• Mentioned perviously this 83-year-old Tai Chong Kok started out selling traditional lotus mooncakes, before they decided to venture into egg tarts is our favouite for all time. Easy to hold and box thanks to its diamond shape, the egg tarts ($1.50) have a biscuit-like texture with a buttery base, which complements its slightly runny custard. 
  • Knowing it is one of the best in Hong Kong the first time we tried to get an egg tart ($2) from Tai Cheong Bakery we know why. A strong buttery scent exudes from its crust, with a hint of saltiness that balance its sweet and firm pudding centre. What makes this gold is its wonderfully fresh taste.
  • During our visit to Joo Chiat we decided to pop over to Chin Mee Chin Confectionery. While the signature is the traditional breakfast set ($4) that consists of a hot cuppa, half-boiled eggs, and their famous kaya toast. We can’t dismiss their old-school egg tart ($1) when we see one.
  • Tong Heng is our most familiar remedy to treat a bad bout of blues; cracking into its flaky and crusty shell brings me waves of comfort. Their diamond-shaped egg tart ($2) has a velvety-soft pudding that’s contrasted by the hard but thin pastry. The wobbly custard is also sweeter than most egg tarts.

We can’t wait to try all the egg tarts for you and make a proper review on where to visit for the egg tart, thus in the meantime try our recipe, it does taste like one of these stores made ones.

xoxo, Joe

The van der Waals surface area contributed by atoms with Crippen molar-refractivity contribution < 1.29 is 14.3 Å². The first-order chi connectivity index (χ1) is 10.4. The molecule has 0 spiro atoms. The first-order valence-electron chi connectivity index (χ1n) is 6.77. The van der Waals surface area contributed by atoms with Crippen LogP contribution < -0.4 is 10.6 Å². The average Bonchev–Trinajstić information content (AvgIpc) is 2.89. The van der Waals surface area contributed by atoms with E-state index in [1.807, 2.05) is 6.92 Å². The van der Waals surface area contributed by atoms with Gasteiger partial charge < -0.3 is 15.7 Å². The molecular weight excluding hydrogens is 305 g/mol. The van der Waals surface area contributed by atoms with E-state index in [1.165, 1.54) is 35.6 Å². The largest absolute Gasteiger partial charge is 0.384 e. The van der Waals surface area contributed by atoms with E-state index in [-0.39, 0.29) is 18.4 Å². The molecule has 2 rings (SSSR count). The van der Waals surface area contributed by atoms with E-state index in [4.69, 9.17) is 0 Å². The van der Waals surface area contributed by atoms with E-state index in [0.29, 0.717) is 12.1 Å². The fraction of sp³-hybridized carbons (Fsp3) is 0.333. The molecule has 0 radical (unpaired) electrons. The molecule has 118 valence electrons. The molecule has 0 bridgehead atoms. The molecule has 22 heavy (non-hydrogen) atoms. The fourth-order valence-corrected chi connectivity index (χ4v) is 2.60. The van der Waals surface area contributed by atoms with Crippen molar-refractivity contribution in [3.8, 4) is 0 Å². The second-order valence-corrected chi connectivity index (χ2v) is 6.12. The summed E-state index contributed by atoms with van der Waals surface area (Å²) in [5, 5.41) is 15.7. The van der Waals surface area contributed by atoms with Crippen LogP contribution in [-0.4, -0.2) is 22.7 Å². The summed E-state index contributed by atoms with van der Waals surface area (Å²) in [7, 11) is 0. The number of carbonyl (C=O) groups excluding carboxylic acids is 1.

Egg tarts

Ingredients

  • Tart
  • 1 Cup / 120G. All-Purpose Flour

  • 1/2 Cup / 113G. Unsalted Butter (1 Stick) (Cold)

  • 1 Egg Yolk

  • 2 Tbsp / 15G. Powdered Sugar

  • 2 Tbsp / 30 mL. Cold Water

  • 1/2 Tsp. Salt

  • Egg Custard
  • 2 Tbsp / 30 mL. Hot Water

  • 2 Tbsp / 25G. Sugar

  • 1 Egg

  • 1/4 Cup / 60 mL. Milk

  • 1 Tsp. Vanilla Extract

Method

  • In your mixer, add in the cold butter and powder sugar, incorporate it well until you don’t see the powder sugar in a low skip. Add in the egg and mix it well for 2 minutes at a higher speed before adding in the flour. Continue mixing it until you see the dough is formed. Divide the dough equally and press them into your tart mould. Pierce a few holes in the bottom with a fork to prevent the bottom of the pastry from rising.
  • Making the custard of the egg tart is easier than you could think. Dissolve the sugar into 1 cup of hot water, and allow the mixture to cool to room temperature. Whisk milk, eggs, and vanilla together, and then thoroughly whisk in the sugar water. Strain the custard through a fine-meshed strainer into a large measuring cup or pitcher (something with a pour spout) to get rid of those bubbles, and to produce a smooth egg tart.
  • Now you have both your elements, fill the custard filling into the tart base to 80%. Once the tart bases are filled with egg filling, bake immediately in a preheated oven at 200 degrees C/390 degrees F for 15 minutes, followed by 180 degrees C / 356 degrees F for another 10 minutes. Leave the oven door ajar for five minutes then remove the egg tarts to let them cool down slowly.

No Comments

    Leave a Reply